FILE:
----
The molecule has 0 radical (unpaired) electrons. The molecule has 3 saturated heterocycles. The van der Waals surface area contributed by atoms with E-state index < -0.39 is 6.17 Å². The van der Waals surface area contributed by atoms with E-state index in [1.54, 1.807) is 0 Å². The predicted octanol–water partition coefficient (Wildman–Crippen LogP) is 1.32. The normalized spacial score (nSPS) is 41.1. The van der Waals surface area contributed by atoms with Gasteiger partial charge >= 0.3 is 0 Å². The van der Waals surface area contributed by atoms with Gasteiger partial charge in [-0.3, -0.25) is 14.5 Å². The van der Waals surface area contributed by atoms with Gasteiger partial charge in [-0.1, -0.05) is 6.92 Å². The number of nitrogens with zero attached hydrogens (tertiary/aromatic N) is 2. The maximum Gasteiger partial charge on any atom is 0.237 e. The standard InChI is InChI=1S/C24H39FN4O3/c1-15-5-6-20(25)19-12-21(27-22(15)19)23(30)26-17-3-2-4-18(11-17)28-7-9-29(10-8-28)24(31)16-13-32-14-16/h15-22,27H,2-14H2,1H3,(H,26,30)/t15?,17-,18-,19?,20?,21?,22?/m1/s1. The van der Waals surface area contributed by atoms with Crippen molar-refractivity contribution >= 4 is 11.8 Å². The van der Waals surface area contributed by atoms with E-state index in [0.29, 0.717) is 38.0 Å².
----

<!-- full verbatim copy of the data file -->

The molecule has 0 radical (unpaired) electrons. The molecule has 3 saturated heterocycles. The van der Waals surface area contributed by atoms with E-state index < -0.39 is 6.17 Å². The van der Waals surface area contributed by atoms with E-state index in [1.54, 1.807) is 0 Å². The predicted octanol–water partition coefficient (Wildman–Crippen LogP) is 1.32. The normalized spacial score (nSPS) is 41.1. The van der Waals surface area contributed by atoms with Gasteiger partial charge >= 0.3 is 0 Å². The van der Waals surface area contributed by atoms with Gasteiger partial charge in [-0.3, -0.25) is 14.5 Å². The van der Waals surface area contributed by atoms with Gasteiger partial charge in [-0.1, -0.05) is 6.92 Å². The number of nitrogens with zero attached hydrogens (tertiary/aromatic N) is 2. The maximum Gasteiger partial charge on any atom is 0.237 e. The standard InChI is InChI=1S/C24H39FN4O3/c1-15-5-6-20(25)19-12-21(27-22(15)19)23(30)26-17-3-2-4-18(11-17)28-7-9-29(10-8-28)24(31)16-13-32-14-16/h15-22,27H,2-14H2,1H3,(H,26,30)/t15?,17-,18-,19?,20?,21?,22?/m1/s1. The van der Waals surface area contributed by atoms with Crippen molar-refractivity contribution >= 4 is 11.8 Å². The van der Waals surface area contributed by atoms with E-state index in [0.29, 0.717) is 38.0 Å².